This peer-to-peer networking session will answer your questions about decarbonization
The virtual summit takes place Wednesday, Sept. 27 from 1-3 p.m. ET. fnPrime members can register for free
Landlords of commercial property must be careful in preparing and signing leases. This is especially true of landlords of large multi-tenant facilities, where form leases are likely used. One poorly-drafted provision can have recurring implications, particularly when utilized with multiple tenants. Although every commercial lease is unique, there are three provisions that are often problematic for landlords of large commercial facilities: build-out and operating expense provisions, eviction and repossession provisions, and repair provisions.
Many commercial landlords offer “turn-key” construction of leased commercial premises, which means that the landlord agrees to provide and perform certain specified work, with anything beyond that work at the tenant’s expense. Most commercial office building leases are “turn-key,” while many retail and industrial leases provide for the work to be performed by the tenant.
In situations where the landlord is responsible for the build-out of the space, tenants typically try to get the landlord to perform as much work as possible, and to provide some type of warranty for the work that the landlord performs. Tenants are also usually concerned with the completion date of the work (which often triggers the commencement date of the lease), because they want to begin operating as soon as possible. Given the uncertain nature of construction, however, landlords should be careful when negotiating these types of provisions.
Ideally, the landlord should attempt to include a clause in the lease providing that the commencement date of the lease can be extended without penalty to the landlord for as long as it takes for the landlord to complete the build-out of the space. Landlords should also consider including a provision that protects them from claims made by the tenant related to defects or delays in the construction. These provisions usually also provide that the tenant’s acceptance of possession of the premises is deemed acceptance of the premises, and operates as a waiver of any claims against the landlord related to construction defects or delays.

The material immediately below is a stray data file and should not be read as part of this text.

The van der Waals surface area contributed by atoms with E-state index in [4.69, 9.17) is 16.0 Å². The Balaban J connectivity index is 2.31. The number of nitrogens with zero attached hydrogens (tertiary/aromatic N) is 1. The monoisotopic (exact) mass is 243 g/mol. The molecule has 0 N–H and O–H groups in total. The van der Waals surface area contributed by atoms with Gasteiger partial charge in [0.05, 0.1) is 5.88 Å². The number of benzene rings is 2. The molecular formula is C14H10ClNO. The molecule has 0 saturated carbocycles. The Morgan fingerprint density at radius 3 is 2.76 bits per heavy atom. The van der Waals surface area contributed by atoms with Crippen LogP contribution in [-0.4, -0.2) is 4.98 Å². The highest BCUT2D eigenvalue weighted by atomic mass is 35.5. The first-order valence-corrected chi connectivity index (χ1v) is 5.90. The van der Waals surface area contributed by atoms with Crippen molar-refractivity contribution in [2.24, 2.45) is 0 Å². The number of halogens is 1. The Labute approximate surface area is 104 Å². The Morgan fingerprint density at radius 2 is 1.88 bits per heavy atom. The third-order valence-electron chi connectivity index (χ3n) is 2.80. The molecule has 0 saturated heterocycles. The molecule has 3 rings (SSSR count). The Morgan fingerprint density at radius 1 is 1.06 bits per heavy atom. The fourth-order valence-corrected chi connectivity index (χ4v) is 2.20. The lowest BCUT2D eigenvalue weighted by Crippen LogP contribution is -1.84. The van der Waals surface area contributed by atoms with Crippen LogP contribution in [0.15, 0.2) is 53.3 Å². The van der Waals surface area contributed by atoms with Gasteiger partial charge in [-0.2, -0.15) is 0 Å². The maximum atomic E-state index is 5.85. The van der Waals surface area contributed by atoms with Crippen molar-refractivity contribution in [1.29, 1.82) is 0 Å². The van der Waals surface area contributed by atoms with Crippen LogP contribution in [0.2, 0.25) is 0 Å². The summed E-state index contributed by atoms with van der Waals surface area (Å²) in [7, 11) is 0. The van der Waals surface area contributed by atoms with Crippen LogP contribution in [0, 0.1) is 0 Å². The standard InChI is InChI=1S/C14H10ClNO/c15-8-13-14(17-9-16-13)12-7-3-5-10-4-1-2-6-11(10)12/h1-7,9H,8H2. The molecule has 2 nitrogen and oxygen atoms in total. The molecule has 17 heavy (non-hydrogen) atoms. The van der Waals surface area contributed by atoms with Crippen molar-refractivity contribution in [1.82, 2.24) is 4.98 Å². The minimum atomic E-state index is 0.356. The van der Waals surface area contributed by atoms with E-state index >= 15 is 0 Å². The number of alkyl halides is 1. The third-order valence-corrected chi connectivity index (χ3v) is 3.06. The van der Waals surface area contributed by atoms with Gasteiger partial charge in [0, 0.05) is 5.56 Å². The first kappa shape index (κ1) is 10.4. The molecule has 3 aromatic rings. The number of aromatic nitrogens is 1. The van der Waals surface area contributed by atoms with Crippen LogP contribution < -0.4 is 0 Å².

Most commercial leases also provide that the costs of operating in the premises (such as common area maintenance charges, taxes and insurance) are passed through to the tenant for payment. For example, in office building leases, it is rare to have separate utility metering for each tenant, so utilities are typically included in this pass-through of costs.
From the landlord’s perspective, “operating expenses” should be defined as broadly as possible. Tenants will often try to be specific and narrowly define terms, negotiate for certain exclusions, etc. Tenants also often seek to add a provision to the lease that contains audit rights, meaning that the tenant has the right to review and challenge the landlord’s operating expense calculations. Although audit rights are common in most commercial leases, landlords should avoid them if at all possible. These provisions have the potential to become an administrative nightmare if the landlord has to deal with the hassle of proving its operating expense calculations and breakdowns to any unsatisfied tenant.
Landlords should also consider including what is commonly referred to as a “gross up” clause in the lease. This type of provision allows a landlord to calculate operating expenses as if the building were fully occupied even though the building may, in fact, not be fully leased. Only operating costs that vary by occupancy rates should be included in this type of provision, which may be such charges as electricity, utilities, trash removal, management fees or janitorial services. These provisions are beneficial to landlords because they shift some of the responsibilities associated with vacancies to the property’s tenants.
Tenant Build-out And Operating Expense Lease Provisions Can Pose Problems For Landlords